NEW YORK: Web users around the world are spending more time on social networking sites like Facebook and Twitter, meaning that a growing number of brands are also turning to these platforms.

New figures from The Nielsen Company, the research firm, showed that 142.1 million consumers in the US accessed properties like social networks and blogs in December last year.

This audience spent an average of more than six hours viewing material hosted on these services, a total that had increased by 143% year-on-year.

Some 46.6 million Japanese netizens also logged on to these portals in the closing month of 2009, typically devoting almost three hours to this kind of activity.

More than 31 million Brazilians used offerings such as Orkut in the same period, with a normal "dwell time" of over 4.5 hours, while 29.1 million Britons dedicated six hours to this pastime during the month.

Across the ten countries assessed – which also included Australia, France, Germany, Italy, Spain and Switzerland – the overall "time per person" recorded on social networks and blogs rose by 82% in all.

Out of a total sample of 307 million people, Facebook received 206.9 million visitors, with the amount of time that US members remained on its pages improving by 200% on an annual basis.

Twitter posted an uptick of 368% on this measure, and was the fastest-growing social network in the US, with 18.1 million people posting or reading "tweets" in the final month of last year, up from 2.7 million in December 2008.

Coca-Cola, the beverage giant, has recently announced its intention to place a greater emphasis on using social media to connect with consumers.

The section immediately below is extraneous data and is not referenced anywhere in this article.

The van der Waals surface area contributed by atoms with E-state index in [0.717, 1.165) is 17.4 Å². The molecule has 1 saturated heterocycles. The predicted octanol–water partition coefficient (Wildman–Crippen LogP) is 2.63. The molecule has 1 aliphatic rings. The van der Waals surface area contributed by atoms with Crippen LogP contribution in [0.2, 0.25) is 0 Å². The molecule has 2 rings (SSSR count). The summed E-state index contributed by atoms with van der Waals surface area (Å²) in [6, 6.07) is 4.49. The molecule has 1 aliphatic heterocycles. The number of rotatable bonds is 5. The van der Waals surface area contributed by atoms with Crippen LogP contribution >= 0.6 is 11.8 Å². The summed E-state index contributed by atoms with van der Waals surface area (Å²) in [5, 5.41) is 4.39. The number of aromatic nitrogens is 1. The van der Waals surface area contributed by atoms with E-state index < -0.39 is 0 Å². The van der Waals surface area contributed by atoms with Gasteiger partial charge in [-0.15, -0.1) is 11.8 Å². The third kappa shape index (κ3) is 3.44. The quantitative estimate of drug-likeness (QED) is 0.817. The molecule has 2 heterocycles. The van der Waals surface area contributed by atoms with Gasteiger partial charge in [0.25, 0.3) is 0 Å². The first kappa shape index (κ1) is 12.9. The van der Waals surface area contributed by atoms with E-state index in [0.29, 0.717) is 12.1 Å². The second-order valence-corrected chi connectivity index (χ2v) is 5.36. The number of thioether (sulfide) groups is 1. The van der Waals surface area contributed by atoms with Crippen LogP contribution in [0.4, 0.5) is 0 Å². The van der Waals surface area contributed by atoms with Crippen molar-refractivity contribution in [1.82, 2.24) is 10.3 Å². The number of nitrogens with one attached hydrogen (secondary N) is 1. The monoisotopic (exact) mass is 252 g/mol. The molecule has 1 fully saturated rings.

Sapient Interactive, the digital agency, has now built a variety of widgets – downloadable tools similar to mobile "apps" – to tie in with the Atlanta-based firm's sponsorship of the forthcoming FIFA World Cup.

Rather than developing a specific campaign website, these widgets will be distributed in a variety of different ways, with Twitter being a key element in encouraging viral circulation.

One of the major benefits of using the microblogging service for this purpose is the ability to instantly track uptake levels among the target audience.

"The real-time aspect is the most interesting," said Freddie Laker, director of digital strategy at Sapient.

In the UK, Kellogg, the cereal manufacturer, has also stated that it will place social media at the heart of its online communications for the launch of a new brand, called Krave.

It plans to use PR to drive traffic to bespoke pages on Facebook and YouTube, and thus encourage electronic word-of-mouth about the product.

However, Gareth Lucy, assistant communications manager at Kellogg, suggested a nuanced approach will be required in establishing whether this approach should be applied for its portfolio as a whole.

"While Cornflakes and Bran Flakes may not be the best brands to focus on for social media, others, such as Krave and Rice Krispies Squares, are," he said.

Procter & Gamble, the consumer goods titan, employed a similar method when launching Pringles Extreme in the UK, with Facebook, in particular, playing a central role.

James Nunn, head of P&G's social media strategy in the UK, said "each campaign needs to be individually assessed before deciding which medium to go on. It's not a blanket approach but social media does work for some brands."

More broadly, Procter has outlined its objective of dramatically increasing the size of its customer base in the next five years, and digital media us expected to contribute this process.

Replying to a post on Venture Beat, Tressie Long, of P&G's external relations team, said its "stated goal is to serve 5 billion people with our brands globally – up from the 4 billion we serve today."

"We do see digital communication platforms as one of several ways to help achieve our goals."

Data sourced from Nielsen/Brand Week/NMA/Venture Beat; additional content by Warc staff